We can all feel relieved : music is here to stay and our understanding of it enhances our appreciation rather than destroying the enchantment. In the worst scenario those parents worrying so much about their future kids intelligence maybe they could play any music they like instead of sticking to some oil snake salesman product and kill themselves to boredom with the likes such as Baby Bach: if you like classic just go for the interpretations you most admire, if you like rock just rock&roll your babies!

Dennet continues with another taboo. So big that until just a few years ago there was no scientific research and anyone attempting it was considered a second class scientist in he best case: sex. Clearly we know much more, still we have a lot to understand but no one can say that "knowing" destroyed the pleasure of it.

Or not. Lot of research is how sex is used in power driven and abusive interactions. The more we know, the better, isn't it?

More the benefits derived by its scientific study overwhelm any wrong deduction: from a social and political and individual level. Ironically the biggest religions keep their outdated and moralistic attitudes against sex, however all the data telling the contrary. And we know that all about sex is not good, and neither is bad. And still we do not know a lot, so we keep studying it.

There are other issues about trying to stop scientific inquiry: the genius is out of the bottle, and it is very difficult bear to impossible to keep this knowledge from spreading.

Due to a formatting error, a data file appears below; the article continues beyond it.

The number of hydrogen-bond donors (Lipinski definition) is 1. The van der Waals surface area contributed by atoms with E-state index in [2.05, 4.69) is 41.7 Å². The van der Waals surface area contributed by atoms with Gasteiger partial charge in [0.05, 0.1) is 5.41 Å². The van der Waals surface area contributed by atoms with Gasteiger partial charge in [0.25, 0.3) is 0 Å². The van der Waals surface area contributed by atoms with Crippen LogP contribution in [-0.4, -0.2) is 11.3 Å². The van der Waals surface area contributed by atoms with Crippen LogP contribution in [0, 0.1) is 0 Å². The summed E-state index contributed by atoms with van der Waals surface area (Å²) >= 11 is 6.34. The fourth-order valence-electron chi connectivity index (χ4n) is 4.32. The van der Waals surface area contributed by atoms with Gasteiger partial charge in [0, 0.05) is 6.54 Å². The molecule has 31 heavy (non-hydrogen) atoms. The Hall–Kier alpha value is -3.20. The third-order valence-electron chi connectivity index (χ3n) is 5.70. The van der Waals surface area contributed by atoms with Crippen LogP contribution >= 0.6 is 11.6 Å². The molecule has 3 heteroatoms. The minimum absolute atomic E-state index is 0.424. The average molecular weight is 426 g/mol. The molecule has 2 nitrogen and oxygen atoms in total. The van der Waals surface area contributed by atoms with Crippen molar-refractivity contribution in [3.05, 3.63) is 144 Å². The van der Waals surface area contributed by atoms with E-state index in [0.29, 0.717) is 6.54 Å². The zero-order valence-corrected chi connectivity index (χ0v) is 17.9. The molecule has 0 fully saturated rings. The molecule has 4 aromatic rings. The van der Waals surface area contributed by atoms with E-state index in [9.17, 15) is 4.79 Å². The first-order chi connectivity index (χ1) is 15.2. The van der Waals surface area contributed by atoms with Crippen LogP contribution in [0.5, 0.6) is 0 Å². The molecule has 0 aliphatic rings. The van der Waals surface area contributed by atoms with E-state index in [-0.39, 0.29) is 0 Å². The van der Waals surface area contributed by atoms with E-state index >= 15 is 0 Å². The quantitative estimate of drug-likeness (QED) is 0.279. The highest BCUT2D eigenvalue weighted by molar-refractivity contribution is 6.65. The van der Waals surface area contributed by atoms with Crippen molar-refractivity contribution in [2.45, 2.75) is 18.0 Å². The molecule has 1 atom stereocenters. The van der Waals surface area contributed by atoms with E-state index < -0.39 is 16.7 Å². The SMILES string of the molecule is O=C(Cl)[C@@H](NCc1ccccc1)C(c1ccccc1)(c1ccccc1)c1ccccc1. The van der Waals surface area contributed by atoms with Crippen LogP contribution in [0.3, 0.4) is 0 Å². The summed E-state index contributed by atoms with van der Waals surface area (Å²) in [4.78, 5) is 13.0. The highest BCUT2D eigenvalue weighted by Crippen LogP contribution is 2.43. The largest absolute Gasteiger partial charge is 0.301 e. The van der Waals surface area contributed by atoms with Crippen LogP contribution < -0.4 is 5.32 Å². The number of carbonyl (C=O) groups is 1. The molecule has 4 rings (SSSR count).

This strong sentiment against scientific scrutiny of human activities it is not only seen dangerous by religion advocates. It is a widespread sentiment that run in all cultures, and percolates to pop culture. I think of Mary Shelley's Frankestein to Tim Burton's Nightmare before Christmas: from trying to understand what's life to figure out Christmas. In one extreme knowing is Pandora box releasing terrible things on us, in the other is science dissecting a cherished human value and rendering it obsolete or dull. Like proving god, the burden is on the people trying to say that knowledge can be dangerous or kill core human aspects. The question to them: what's core to human nature? Do we know if do not study it?

If religion is like Santa Claus, it will be regarded as a child story. If it is like music or sex we will have a better understanding and enjoy it and benefit from it at a different level. And most important it will influence policies and costumes in our societies that could prove important for our own survival.

Dennet states at the end of the chapter the moral dilemma: what if religion is what keep us humans moral? Prevent us of wrongdoings and evil? If it's effect disappears like the Santa Claus myth, is it not a dangerous path to follow? (he elaborates from page 49 until the end of the chapter, page 53)

Dennet agan is clear about it "religion is not out-of-bonds to science, in spite of propaganda to the contrary from a variety of sources. Moreover, scientific inquiry is needed to inform out most momentous political decisions. There is risk and even pain involved, but it would be irresponsible to use that as an excuse for ignorance" (page 53)

Books and References

From the fantastic and super informative blog Probably Overthinking It by Allen Downey, take a careful read on: